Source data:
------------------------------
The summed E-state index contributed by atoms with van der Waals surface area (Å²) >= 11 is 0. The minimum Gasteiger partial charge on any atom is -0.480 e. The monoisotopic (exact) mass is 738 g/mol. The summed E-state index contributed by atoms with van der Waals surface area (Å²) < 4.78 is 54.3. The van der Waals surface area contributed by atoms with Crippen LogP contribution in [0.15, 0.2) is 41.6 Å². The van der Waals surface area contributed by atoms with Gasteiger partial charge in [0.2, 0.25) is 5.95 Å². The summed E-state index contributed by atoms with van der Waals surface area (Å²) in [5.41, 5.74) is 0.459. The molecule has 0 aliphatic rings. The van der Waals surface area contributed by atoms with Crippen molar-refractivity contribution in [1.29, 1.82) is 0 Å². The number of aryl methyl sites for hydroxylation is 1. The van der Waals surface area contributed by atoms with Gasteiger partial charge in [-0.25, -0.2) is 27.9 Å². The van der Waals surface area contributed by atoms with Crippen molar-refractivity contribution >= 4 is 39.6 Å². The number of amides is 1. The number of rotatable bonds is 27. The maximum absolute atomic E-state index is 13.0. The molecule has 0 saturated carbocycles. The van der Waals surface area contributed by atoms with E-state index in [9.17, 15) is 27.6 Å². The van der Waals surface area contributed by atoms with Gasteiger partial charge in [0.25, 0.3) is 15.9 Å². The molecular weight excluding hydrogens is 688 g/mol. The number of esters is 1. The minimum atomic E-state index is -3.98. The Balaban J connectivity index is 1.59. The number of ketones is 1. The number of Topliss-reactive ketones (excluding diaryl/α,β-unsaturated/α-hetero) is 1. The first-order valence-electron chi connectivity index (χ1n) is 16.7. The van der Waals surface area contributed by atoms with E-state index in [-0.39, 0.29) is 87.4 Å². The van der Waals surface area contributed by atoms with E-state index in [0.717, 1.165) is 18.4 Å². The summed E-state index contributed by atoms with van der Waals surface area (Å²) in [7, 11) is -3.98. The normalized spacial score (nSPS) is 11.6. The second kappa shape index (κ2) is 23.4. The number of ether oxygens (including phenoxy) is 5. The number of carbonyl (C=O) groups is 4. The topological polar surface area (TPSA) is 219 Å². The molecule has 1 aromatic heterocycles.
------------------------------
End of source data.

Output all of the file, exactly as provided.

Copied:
The summed E-state index contributed by atoms with van der Waals surface area (Å²) >= 11 is 0. The minimum Gasteiger partial charge on any atom is -0.480 e. The monoisotopic (exact) mass is 738 g/mol. The summed E-state index contributed by atoms with van der Waals surface area (Å²) < 4.78 is 54.3. The van der Waals surface area contributed by atoms with Crippen LogP contribution in [0.15, 0.2) is 41.6 Å². The van der Waals surface area contributed by atoms with Gasteiger partial charge in [0.2, 0.25) is 5.95 Å². The summed E-state index contributed by atoms with van der Waals surface area (Å²) in [5.41, 5.74) is 0.459. The molecule has 0 aliphatic rings. The van der Waals surface area contributed by atoms with Crippen molar-refractivity contribution in [1.29, 1.82) is 0 Å². The number of aryl methyl sites for hydroxylation is 1. The van der Waals surface area contributed by atoms with Gasteiger partial charge in [-0.25, -0.2) is 27.9 Å². The van der Waals surface area contributed by atoms with Crippen molar-refractivity contribution >= 4 is 39.6 Å². The number of amides is 1. The number of rotatable bonds is 27. The maximum absolute atomic E-state index is 13.0. The molecule has 0 saturated carbocycles. The van der Waals surface area contributed by atoms with E-state index in [9.17, 15) is 27.6 Å². The van der Waals surface area contributed by atoms with Gasteiger partial charge in [0.25, 0.3) is 15.9 Å². The molecular weight excluding hydrogens is 688 g/mol. The number of esters is 1. The minimum atomic E-state index is -3.98. The Balaban J connectivity index is 1.59. The number of ketones is 1. The number of Topliss-reactive ketones (excluding diaryl/α,β-unsaturated/α-hetero) is 1. The first-order valence-electron chi connectivity index (χ1n) is 16.7. The van der Waals surface area contributed by atoms with E-state index in [-0.39, 0.29) is 87.4 Å². The van der Waals surface area contributed by atoms with E-state index in [0.717, 1.165) is 18.4 Å². The summed E-state index contributed by atoms with van der Waals surface area (Å²) in [7, 11) is -3.98. The normalized spacial score (nSPS) is 11.6. The second kappa shape index (κ2) is 23.4. The number of ether oxygens (including phenoxy) is 5. The number of carbonyl (C=O) groups is 4. The topological polar surface area (TPSA) is 219 Å². The molecule has 1 aromatic heterocycles.